The Dodge brand is the result of pioneering work of brothers John and Horace Dodge. They were excellent machinists who learned their trade from their father, Daniel, who ran a shop repairing engines for marine use. Like the Wright Brothers, they first built bicycles in Niles Michigan. After leaving Niles they worked as machinists in Detroit and Windsor Ontario. After establishing a machine shop in Detroit in 1900, business grew. The Dodge brothers began supplying Ransom Olds’ new automobile factory with engines starting in 1901, and transmissions in 1902. By this time the Dodge machine shop was one of the largest parts suppliers for the rapidly growing Michigan automotive industry.
In February of 1903 the Dodge brothers agreed to supply 650 chassis including engines, transmissions, and axles to Henry Ford. This contract led Dodges’ machine shop to begin working exclusively for Ford. After Ford incorporated in June 1903, the brothers accepted 100 shares of the new Ford Company in exchange for $10,000. Despite complaints by Ford of shoddy craftsmanship, they continued to order larger quantities of transmission-axle sets. By 1912 Dodge supplied 180,000 sets, with the expectation of more orders. The Dodge brothers became concerned about being solely dependent on Ford for their livelihood, so in 1912 they gave notice to Ford that they would terminate their supply contract by August 1914. John Dodge also resigned as a Ford director and vice president, but the brothers retained their Ford stock owned since 1903. The stock had reaped them millions of dollars in dividends, and the Ford contracts had earned nearly $2 million. They even sued Ford Motors in 1916 when Ford attempted to reduce stock dividends, and they won the suit. Ford bought all remaining stock in his motor company in 1919, and the brothers accepted $25 million for their 10-percent stake in Ford Motor Company. The original $10,000 investment in 1903 had resulted in about $32 million in returns by 1919.
Dodge Motors Forms
Around the same time that the brothers gave notice to Ford to terminate their contract, they also incorporated the Dodge Brothers Motor Car Company with $5 million in capital stock in 1914. Dodge’s reputation for parts quality was so well known that 13,000 auto dealers asked to sell Dodge vehicles before they saw a single car offering. The brothers decided to sell a high-quality vehicle that would not compete directly with Ford’s cheaper mass-produced Model T. The first new Dodge named “Old Betsy” came off the assembly line in November 1914. It carried five passengers and was powered by a 25 horsepower 4-cylinder “L” head engine. It incorporated a cone clutch and pressurized fuel system. Dodge believed extensive testing would ensure a quality product which included dropping vehicles off 4-story buildings to test tires, and crash testing by John Dodge driving a vehicle into a wall at 20 mph.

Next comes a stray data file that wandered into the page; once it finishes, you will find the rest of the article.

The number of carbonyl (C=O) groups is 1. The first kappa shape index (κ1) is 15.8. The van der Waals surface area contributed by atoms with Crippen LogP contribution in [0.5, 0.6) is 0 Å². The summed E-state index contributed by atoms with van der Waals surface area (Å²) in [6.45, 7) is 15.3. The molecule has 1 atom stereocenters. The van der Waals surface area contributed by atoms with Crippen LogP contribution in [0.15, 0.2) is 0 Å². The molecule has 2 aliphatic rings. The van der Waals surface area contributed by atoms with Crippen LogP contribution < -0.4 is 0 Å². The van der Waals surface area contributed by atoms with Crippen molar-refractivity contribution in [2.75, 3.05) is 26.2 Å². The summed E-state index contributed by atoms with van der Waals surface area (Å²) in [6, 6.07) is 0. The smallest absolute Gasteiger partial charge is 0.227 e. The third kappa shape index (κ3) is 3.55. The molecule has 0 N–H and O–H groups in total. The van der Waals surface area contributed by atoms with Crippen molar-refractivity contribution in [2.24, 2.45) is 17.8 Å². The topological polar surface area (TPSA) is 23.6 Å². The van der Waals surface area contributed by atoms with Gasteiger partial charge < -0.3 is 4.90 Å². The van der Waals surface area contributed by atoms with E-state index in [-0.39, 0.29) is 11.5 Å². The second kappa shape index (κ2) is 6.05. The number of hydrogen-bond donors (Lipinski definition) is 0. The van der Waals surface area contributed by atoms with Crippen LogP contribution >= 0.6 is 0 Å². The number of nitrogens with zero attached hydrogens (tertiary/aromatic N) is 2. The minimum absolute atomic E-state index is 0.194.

In 1914 only 249 vehicles were produced by Dodge Brothers Motors. The following year they expanded their product line with a 2-seat roadster, and by the end of 1915 over 45,000 vehicles had been produced by a workforce of over 7,000 employees. Dodge vehicles were used in Mexican campaign against the bandit Pancho Villa with excellent results, and by the start of the first World War Dodge was supplying vehicles to the US Army by order of Brigadier General John J. “Blackjack” Pershing.
The two brothers died in 1920, and their children were not well equipped to successfully maintain the company John and Horace had started. Some growth continued, but reached its limit at about 200,000 vehicles yearly by 1925. In May 1925 the Dodge heirs sold the firm to New York investment bankers Dillon, Read, and Company. Dillon Read had no experience in automotive sales, and made a costly mistake by raising prices against Ford to reflect what they perceived as an underpriced luxury brand. They held the company investment until selling it to Walter P. Chrysler in 1928 for $170 million. Chrysler took over a company that could barely make payroll and was very close to going under. Chrysler introduced the Plymouth and DeSoto in 1928, and suddenly became the third largest automaker with the Dodge acquisition.
After suffering the loss of sales during the Depression, with a lowest sales number of 28,111 in 1932, Dodge slowly regained sales with vehicles manufactured at the Dodge Main plant in Hamtramck Michigan. By 1928 Dodge had 4.6 million square feet of manufacturing space, and little has changed since then except for the addition of another half-million square feet with renovations and additions. Many buildings built in the 1920s were still there in 1980. Hamtramck was a monument of “integrated manufacturing” designed by Ford, Dodge and others. The huge plant contained all aspects of the manufacturing process, reducing delays from outside suppliers or sub-assembly contractors. The downside of this was an aging structure that was also a multi-story building, making it less efficient and more expensive due to the need to transfer materials from floor to floor. In addition, new auto manufacturers built single-story factories on large rural parcels of land at lower cost, eliminating the need to build cars in a multi-story factory.
By 2014, Dodge trucks were built under their own Ram brand, a result of the Chrysler bankruptcy in 2009. Chargers and Challengers were built in Brampton Ontario. The Grand Caravan was manufactured in Windsor Ontario. The Dodge Journey is built in Mexico. The Viper is built in Detroit. Other plants include Belvidere Illinois and Toledo Ohio.
When you are ready for your Dodge vehicle, come to Car Stop Texas’ Arlington used car facility and pick out your favorite. We are easy to reach from anywhere in the greater Dallas/Ft.Worth area.